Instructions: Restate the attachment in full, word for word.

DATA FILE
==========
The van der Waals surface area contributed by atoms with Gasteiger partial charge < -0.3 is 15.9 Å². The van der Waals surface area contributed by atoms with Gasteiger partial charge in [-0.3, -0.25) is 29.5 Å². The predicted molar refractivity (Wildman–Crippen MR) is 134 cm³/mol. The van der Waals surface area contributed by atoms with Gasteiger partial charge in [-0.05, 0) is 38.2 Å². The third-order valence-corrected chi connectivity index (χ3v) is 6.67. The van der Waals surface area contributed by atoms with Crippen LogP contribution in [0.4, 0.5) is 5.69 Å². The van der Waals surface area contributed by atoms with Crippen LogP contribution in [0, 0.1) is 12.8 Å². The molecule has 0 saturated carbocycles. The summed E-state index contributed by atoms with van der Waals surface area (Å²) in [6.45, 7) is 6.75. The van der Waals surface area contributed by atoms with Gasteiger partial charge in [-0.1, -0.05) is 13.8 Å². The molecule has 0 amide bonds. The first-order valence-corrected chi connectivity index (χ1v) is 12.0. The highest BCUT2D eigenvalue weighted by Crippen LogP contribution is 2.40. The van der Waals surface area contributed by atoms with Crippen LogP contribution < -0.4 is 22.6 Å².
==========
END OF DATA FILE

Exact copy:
The van der Waals surface area contributed by atoms with Gasteiger partial charge < -0.3 is 15.9 Å². The van der Waals surface area contributed by atoms with Gasteiger partial charge in [-0.3, -0.25) is 29.5 Å². The predicted molar refractivity (Wildman–Crippen MR) is 134 cm³/mol. The van der Waals surface area contributed by atoms with Gasteiger partial charge in [-0.05, 0) is 38.2 Å². The third-order valence-corrected chi connectivity index (χ3v) is 6.67. The van der Waals surface area contributed by atoms with Crippen LogP contribution in [0.4, 0.5) is 5.69 Å². The van der Waals surface area contributed by atoms with Crippen LogP contribution in [0, 0.1) is 12.8 Å². The molecule has 0 saturated carbocycles. The summed E-state index contributed by atoms with van der Waals surface area (Å²) in [6.45, 7) is 6.75. The van der Waals surface area contributed by atoms with Gasteiger partial charge in [-0.1, -0.05) is 13.8 Å². The molecule has 0 amide bonds. The first-order valence-corrected chi connectivity index (χ1v) is 12.0. The highest BCUT2D eigenvalue weighted by Crippen LogP contribution is 2.40. The van der Waals surface area contributed by atoms with Crippen LogP contribution < -0.4 is 22.6 Å².